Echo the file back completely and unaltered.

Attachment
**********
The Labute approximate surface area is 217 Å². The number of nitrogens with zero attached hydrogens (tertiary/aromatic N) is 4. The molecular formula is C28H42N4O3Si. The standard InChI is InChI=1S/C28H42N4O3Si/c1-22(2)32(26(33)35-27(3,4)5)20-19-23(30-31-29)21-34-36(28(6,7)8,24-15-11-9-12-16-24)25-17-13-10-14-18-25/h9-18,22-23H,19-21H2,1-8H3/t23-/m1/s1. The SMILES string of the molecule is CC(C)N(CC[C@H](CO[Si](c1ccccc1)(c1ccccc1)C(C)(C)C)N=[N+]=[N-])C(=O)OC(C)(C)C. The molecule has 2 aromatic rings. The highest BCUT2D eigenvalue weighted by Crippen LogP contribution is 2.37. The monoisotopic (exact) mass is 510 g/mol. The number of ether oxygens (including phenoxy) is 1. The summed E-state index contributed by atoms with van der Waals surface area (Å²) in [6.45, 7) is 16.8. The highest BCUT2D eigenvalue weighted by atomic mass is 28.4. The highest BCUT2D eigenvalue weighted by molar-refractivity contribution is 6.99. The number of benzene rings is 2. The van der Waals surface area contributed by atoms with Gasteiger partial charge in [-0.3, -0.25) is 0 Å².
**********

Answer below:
The Labute approximate surface area is 217 Å². The number of nitrogens with zero attached hydrogens (tertiary/aromatic N) is 4. The molecular formula is C28H42N4O3Si. The standard InChI is InChI=1S/C28H42N4O3Si/c1-22(2)32(26(33)35-27(3,4)5)20-19-23(30-31-29)21-34-36(28(6,7)8,24-15-11-9-12-16-24)25-17-13-10-14-18-25/h9-18,22-23H,19-21H2,1-8H3/t23-/m1/s1. The SMILES string of the molecule is CC(C)N(CC[C@H](CO[Si](c1ccccc1)(c1ccccc1)C(C)(C)C)N=[N+]=[N-])C(=O)OC(C)(C)C. The molecule has 2 aromatic rings. The highest BCUT2D eigenvalue weighted by Crippen LogP contribution is 2.37. The monoisotopic (exact) mass is 510 g/mol. The number of ether oxygens (including phenoxy) is 1. The summed E-state index contributed by atoms with van der Waals surface area (Å²) in [6.45, 7) is 16.8. The highest BCUT2D eigenvalue weighted by atomic mass is 28.4. The highest BCUT2D eigenvalue weighted by molar-refractivity contribution is 6.99. The number of benzene rings is 2. The van der Waals surface area contributed by atoms with Gasteiger partial charge in [-0.3, -0.25) is 0 Å².